T o get a better idea of how long Kim Soo has been active in the U.S. martial arts community, consider the following:
He started writing for Black Belt back in 1964 when it was printed in black and white on the magazine equivalent of newsprint. He moved from South Korea to Texas and started teaching in 1968, the same year he received his seventhdegree black belt from the Kang Duk Won organization. In those days,
taekwondo was so new in America that instructors typically billed themselves as teachers of “Korean karate” — which explains why, when he set up shop in Houston, he called his facility the Kim Soo College of Taekwon-Karate.
That’s not to say Kim is a relic from a bygone era. Far from it! The lessons he conveys to martial artists now are as life-changing as ever. If they weren’t, he wouldn’t have just celebrated his 50th year of teaching in Texas. That, in itself, is a milestone.
Let’s travel back in time a bit further to get a glimpse of where Kim Soo came from and how he got to where he is now. Born in 1939, he started training in 1951. In America, that was the year I Love Lucy debuted on CBS and the Disney cartoon classic Alice in Wonderland hit theaters. On Kim’s side of the world, it was the second year of the Korean War.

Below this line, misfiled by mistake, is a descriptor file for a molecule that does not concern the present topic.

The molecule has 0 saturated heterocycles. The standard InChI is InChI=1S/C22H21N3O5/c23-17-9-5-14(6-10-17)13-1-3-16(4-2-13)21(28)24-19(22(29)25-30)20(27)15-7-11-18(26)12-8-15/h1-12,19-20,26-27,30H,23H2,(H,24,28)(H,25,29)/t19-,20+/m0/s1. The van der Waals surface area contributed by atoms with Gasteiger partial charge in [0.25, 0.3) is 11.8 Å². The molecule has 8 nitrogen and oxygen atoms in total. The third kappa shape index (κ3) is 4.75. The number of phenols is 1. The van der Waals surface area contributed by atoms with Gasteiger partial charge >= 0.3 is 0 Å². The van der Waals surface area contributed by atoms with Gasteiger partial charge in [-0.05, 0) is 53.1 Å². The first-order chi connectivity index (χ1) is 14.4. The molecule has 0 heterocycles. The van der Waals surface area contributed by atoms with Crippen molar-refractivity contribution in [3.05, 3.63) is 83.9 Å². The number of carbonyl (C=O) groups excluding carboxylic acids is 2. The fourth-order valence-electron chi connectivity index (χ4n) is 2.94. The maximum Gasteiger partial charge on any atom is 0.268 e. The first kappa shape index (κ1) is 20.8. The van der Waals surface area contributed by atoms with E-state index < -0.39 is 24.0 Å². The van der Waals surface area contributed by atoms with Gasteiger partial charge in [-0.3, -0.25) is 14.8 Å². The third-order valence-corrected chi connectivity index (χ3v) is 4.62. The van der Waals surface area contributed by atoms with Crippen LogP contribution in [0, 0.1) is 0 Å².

In 1952, Kim — still too young to be drafted — joined the Chang Moo Kwan, the martial arts foundational organization created by Yoon Byung In and Lee Nam Suk. Within two years, Kim owned a black belt in
kong soo do, the Korean pronunciation of karate-do. In 1962 he received his fifth degree from the Korea Tae Soo Do Association. In 1967 he was awarded his sixth dan by the Korea Tae Kwon Do Association. All that made him the perfect person to act as Black Belt’s correspondent in Korea. He vacated that position only because he relocated to Houston in 1968.
To better know the man who wore those ranks, consider what Kim Soo said when asked why he selected Texas as his new home: “When I was planning to establish a school in the United States, I made sure to choose an area where there were no other instructors. There were several well-known instructors already in the United States: Jhoon Rhee was estab-